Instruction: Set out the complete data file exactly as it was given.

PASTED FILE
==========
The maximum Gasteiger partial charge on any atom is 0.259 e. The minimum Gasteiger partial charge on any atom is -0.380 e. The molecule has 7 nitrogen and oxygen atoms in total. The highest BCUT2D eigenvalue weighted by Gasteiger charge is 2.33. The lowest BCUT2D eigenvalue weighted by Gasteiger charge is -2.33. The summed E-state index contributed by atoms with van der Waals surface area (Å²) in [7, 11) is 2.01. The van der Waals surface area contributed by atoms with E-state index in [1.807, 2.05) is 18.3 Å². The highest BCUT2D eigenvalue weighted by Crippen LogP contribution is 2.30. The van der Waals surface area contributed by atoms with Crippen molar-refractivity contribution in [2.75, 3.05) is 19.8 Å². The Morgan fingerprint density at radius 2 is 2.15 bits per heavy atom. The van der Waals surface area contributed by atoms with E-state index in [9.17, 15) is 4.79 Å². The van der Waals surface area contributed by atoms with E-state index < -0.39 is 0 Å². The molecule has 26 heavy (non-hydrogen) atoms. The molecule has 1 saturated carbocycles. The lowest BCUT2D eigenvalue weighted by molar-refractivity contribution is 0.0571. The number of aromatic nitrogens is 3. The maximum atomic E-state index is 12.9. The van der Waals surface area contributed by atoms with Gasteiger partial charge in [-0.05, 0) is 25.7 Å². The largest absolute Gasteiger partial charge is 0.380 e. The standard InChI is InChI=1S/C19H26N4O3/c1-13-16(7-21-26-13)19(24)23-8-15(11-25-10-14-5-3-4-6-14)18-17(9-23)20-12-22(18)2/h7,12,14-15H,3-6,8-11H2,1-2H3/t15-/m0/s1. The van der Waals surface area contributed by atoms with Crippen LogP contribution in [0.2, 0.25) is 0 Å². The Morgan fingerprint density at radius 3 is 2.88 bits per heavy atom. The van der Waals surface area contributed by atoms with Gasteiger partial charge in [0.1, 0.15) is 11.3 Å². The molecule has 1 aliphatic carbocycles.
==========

The maximum Gasteiger partial charge on any atom is 0.259 e. The minimum Gasteiger partial charge on any atom is -0.380 e. The molecule has 7 nitrogen and oxygen atoms in total. The highest BCUT2D eigenvalue weighted by Gasteiger charge is 2.33. The lowest BCUT2D eigenvalue weighted by Gasteiger charge is -2.33. The summed E-state index contributed by atoms with van der Waals surface area (Å²) in [7, 11) is 2.01. The van der Waals surface area contributed by atoms with E-state index in [1.807, 2.05) is 18.3 Å². The highest BCUT2D eigenvalue weighted by Crippen LogP contribution is 2.30. The van der Waals surface area contributed by atoms with Crippen molar-refractivity contribution in [2.75, 3.05) is 19.8 Å². The Morgan fingerprint density at radius 2 is 2.15 bits per heavy atom. The van der Waals surface area contributed by atoms with E-state index in [9.17, 15) is 4.79 Å². The van der Waals surface area contributed by atoms with E-state index < -0.39 is 0 Å². The molecule has 26 heavy (non-hydrogen) atoms. The molecule has 1 saturated carbocycles. The lowest BCUT2D eigenvalue weighted by molar-refractivity contribution is 0.0571. The number of aromatic nitrogens is 3. The maximum atomic E-state index is 12.9. The van der Waals surface area contributed by atoms with Gasteiger partial charge in [-0.05, 0) is 25.7 Å². The largest absolute Gasteiger partial charge is 0.380 e. The standard InChI is InChI=1S/C19H26N4O3/c1-13-16(7-21-26-13)19(24)23-8-15(11-25-10-14-5-3-4-6-14)18-17(9-23)20-12-22(18)2/h7,12,14-15H,3-6,8-11H2,1-2H3/t15-/m0/s1. The van der Waals surface area contributed by atoms with Crippen LogP contribution in [0.2, 0.25) is 0 Å². The Morgan fingerprint density at radius 3 is 2.88 bits per heavy atom. The van der Waals surface area contributed by atoms with Gasteiger partial charge in [0.1, 0.15) is 11.3 Å². The molecule has 1 aliphatic carbocycles.